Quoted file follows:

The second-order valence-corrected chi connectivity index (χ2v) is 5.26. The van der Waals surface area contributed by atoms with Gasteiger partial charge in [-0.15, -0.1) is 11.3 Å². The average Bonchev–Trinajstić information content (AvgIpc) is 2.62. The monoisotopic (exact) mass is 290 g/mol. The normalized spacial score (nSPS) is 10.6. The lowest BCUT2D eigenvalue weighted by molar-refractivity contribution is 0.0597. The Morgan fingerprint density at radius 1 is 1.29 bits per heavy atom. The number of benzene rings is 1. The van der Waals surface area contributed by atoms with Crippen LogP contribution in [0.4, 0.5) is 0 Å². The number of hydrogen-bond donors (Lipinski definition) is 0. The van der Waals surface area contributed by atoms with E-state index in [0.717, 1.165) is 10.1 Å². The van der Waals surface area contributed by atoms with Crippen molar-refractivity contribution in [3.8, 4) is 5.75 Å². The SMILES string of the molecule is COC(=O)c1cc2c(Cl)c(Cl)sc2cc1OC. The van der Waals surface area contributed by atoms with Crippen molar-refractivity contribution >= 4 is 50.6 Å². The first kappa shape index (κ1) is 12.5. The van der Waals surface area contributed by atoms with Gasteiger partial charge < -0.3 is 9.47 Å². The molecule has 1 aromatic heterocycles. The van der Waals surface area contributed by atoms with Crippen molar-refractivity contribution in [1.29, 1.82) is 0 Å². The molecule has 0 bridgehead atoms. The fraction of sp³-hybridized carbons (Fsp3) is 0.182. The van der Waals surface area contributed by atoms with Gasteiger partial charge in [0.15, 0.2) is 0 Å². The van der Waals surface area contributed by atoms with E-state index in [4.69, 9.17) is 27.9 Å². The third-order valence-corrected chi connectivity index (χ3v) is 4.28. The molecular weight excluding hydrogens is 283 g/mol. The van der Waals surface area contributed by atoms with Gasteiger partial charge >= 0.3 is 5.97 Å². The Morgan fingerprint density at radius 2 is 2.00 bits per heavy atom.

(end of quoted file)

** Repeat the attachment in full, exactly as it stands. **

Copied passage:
The second-order valence-corrected chi connectivity index (χ2v) is 5.26. The van der Waals surface area contributed by atoms with Gasteiger partial charge in [-0.15, -0.1) is 11.3 Å². The average Bonchev–Trinajstić information content (AvgIpc) is 2.62. The monoisotopic (exact) mass is 290 g/mol. The normalized spacial score (nSPS) is 10.6. The lowest BCUT2D eigenvalue weighted by molar-refractivity contribution is 0.0597. The Morgan fingerprint density at radius 1 is 1.29 bits per heavy atom. The number of benzene rings is 1. The van der Waals surface area contributed by atoms with Crippen LogP contribution in [0.4, 0.5) is 0 Å². The number of hydrogen-bond donors (Lipinski definition) is 0. The van der Waals surface area contributed by atoms with E-state index in [0.717, 1.165) is 10.1 Å². The van der Waals surface area contributed by atoms with Crippen molar-refractivity contribution in [3.8, 4) is 5.75 Å². The SMILES string of the molecule is COC(=O)c1cc2c(Cl)c(Cl)sc2cc1OC. The van der Waals surface area contributed by atoms with Crippen molar-refractivity contribution >= 4 is 50.6 Å². The first kappa shape index (κ1) is 12.5. The van der Waals surface area contributed by atoms with Gasteiger partial charge < -0.3 is 9.47 Å². The molecule has 1 aromatic heterocycles. The van der Waals surface area contributed by atoms with Crippen molar-refractivity contribution in [1.29, 1.82) is 0 Å². The molecule has 0 bridgehead atoms. The fraction of sp³-hybridized carbons (Fsp3) is 0.182. The van der Waals surface area contributed by atoms with Gasteiger partial charge in [0.15, 0.2) is 0 Å². The van der Waals surface area contributed by atoms with E-state index in [4.69, 9.17) is 27.9 Å². The third-order valence-corrected chi connectivity index (χ3v) is 4.28. The molecular weight excluding hydrogens is 283 g/mol. The van der Waals surface area contributed by atoms with Gasteiger partial charge >= 0.3 is 5.97 Å². The Morgan fingerprint density at radius 2 is 2.00 bits per heavy atom.